When I was looking for a job after finishing my studies, I knew that my former company was not a perfect fit. Among the options I had at the time, it was the best offer on the table. I could have waited around for a better offer, but that put me into the position of needing a “job search” visa. I also had these frustrating student loan payments that I would have to start making, but I had a bit of a buffer there.

The main reason I accepted the job in the end was to secure my residency. While it happens that you have to accept an imperfect job in order to maintain residency without major headaches, I don’t think that it should be the reason to stay in the job on the long term.

I had a lot of stress around how long I needed to be in the first job before searching for a new job, whether I should just wait until I could settle into permanent residency, or how difficult it would be to switch my residence permit if I got a new job.

The answers? One year is long enough to know you aren’t a match for a company. Switching jobs doesn’t hurt or help with permanent residency. As for the last one, the jury’s still out, but I understand that it’s a relatively simple process that will only require me to sacrifice my soul to the Ausländerbehörde for one day.

In summary, if you’re looking for a job abroad and maintaining your residency depends on it, it’s okay to be a bit desperate. What’s not okay is forfeiting your happiness after you’ve given the role and company a fair shot and know it’s not for you.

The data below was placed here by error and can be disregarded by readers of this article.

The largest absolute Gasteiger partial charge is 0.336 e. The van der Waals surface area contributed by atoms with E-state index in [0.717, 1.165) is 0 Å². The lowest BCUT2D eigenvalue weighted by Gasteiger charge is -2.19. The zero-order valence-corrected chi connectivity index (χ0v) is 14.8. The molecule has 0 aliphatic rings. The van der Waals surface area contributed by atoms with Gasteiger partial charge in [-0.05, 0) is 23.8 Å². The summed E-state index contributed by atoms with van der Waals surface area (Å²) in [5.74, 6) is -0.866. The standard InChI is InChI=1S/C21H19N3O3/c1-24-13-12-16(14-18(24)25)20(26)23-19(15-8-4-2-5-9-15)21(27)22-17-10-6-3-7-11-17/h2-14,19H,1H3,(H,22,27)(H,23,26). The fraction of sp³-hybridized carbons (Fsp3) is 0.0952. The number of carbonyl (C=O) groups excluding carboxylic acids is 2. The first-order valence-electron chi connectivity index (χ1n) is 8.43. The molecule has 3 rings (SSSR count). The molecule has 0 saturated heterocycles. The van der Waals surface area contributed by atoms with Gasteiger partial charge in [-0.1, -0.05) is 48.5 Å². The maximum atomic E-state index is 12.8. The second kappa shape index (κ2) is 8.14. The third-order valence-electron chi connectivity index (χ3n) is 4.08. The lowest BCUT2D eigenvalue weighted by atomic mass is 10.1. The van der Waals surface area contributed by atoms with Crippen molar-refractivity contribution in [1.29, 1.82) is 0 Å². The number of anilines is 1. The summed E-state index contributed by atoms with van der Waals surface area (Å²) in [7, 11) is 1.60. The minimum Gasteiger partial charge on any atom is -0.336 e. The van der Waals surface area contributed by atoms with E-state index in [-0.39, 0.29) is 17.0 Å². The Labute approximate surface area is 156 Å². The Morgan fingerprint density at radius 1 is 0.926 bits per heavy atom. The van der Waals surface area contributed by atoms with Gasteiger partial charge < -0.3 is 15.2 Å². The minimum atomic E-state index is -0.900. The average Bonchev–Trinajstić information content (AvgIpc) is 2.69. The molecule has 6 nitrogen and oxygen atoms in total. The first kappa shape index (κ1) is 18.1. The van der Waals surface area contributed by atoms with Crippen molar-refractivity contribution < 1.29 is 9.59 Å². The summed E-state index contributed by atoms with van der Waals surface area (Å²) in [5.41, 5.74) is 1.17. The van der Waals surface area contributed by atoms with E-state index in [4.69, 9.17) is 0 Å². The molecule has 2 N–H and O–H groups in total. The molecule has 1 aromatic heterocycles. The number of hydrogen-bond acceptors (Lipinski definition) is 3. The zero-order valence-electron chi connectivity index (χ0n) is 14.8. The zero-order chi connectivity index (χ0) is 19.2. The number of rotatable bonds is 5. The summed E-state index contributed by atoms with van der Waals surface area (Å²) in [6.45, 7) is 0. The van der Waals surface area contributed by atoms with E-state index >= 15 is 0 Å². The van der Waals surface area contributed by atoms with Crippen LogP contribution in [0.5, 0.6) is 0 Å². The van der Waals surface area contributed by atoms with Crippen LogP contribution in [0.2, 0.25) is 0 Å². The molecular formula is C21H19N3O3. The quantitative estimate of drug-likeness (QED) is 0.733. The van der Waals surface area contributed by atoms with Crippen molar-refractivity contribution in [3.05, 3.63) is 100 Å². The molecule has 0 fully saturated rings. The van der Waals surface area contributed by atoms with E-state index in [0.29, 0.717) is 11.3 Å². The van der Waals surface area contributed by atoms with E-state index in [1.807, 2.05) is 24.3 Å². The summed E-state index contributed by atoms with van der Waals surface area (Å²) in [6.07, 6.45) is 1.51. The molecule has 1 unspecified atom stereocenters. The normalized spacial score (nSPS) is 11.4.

Anyway, that’s my two cents on what I find most important in working abroad. I’m sure it’s not the same for everyone, but it’s at least food for thought.

Cheers!

Lost and Found No. 3

Hello! How are you all? The past few weeks have flown by, probably because we had three four-day weeks in a row here in Germany. I think it’s good for my sanity that I’ve had shorter weeks this past month. Sure would be nice to have this all the time! Anyway, let’s get down to the past two weeks’ lost and found.

Found: Old postcards

I have a slight obsession with old postcards. Sure, typical vintage postcards are cool, but I love postcards from the first half of the 1900s that show photos of places waaaaay back in the day. If they have something interesting written on the back, I enjoy that as well.

Steamboat Postcard

The Flohmarkt (flea market) that is held in conjunction with the Frühlingsfest (Spring Festival) is a decent place to find some of these gorgeous, old black and white postcards. I did happen to buy “a few.”

Italian Postcard

Lost: Severe allergies

Not that I’m sad to have gotten over my seasonal allergies, but I enjoy the irony of the situation. It recently came to mind that the problem (pollen) and the solution (rain to clear the air) both are products of Mother Nature.

At the same time I curse the pollen, I also wish for spring and beautiful flowers. Then, I even beg for rain to give me some relief by washing away the cause of my misery. I just have to laugh a bit at how illogical my desires with regard to spring and nature are. It’s a good practice in mindfulness to think about how many other areas of life are in conflict like this.

Found: A resolution from my former home

My master’s degree was completed in Konstanz, meaning two years of bliss in that beautiful city, relaxing with all the nature surrounding the Bodensee. I just saw yesterday that Konstanz became the first city in Germany to pass a resolution that declares climate change as an emergency.

Sometimes I have to stop and think about how fortunate I am to have lived in Konstanz, and how amazing it is that I now live in a country which at least recognizes climate change at the national level. Much of the rhetoric around climate change coming out of the White House in the past few years has been disheartening, but events like this remind me that many people around the world care about this issue and want to take action.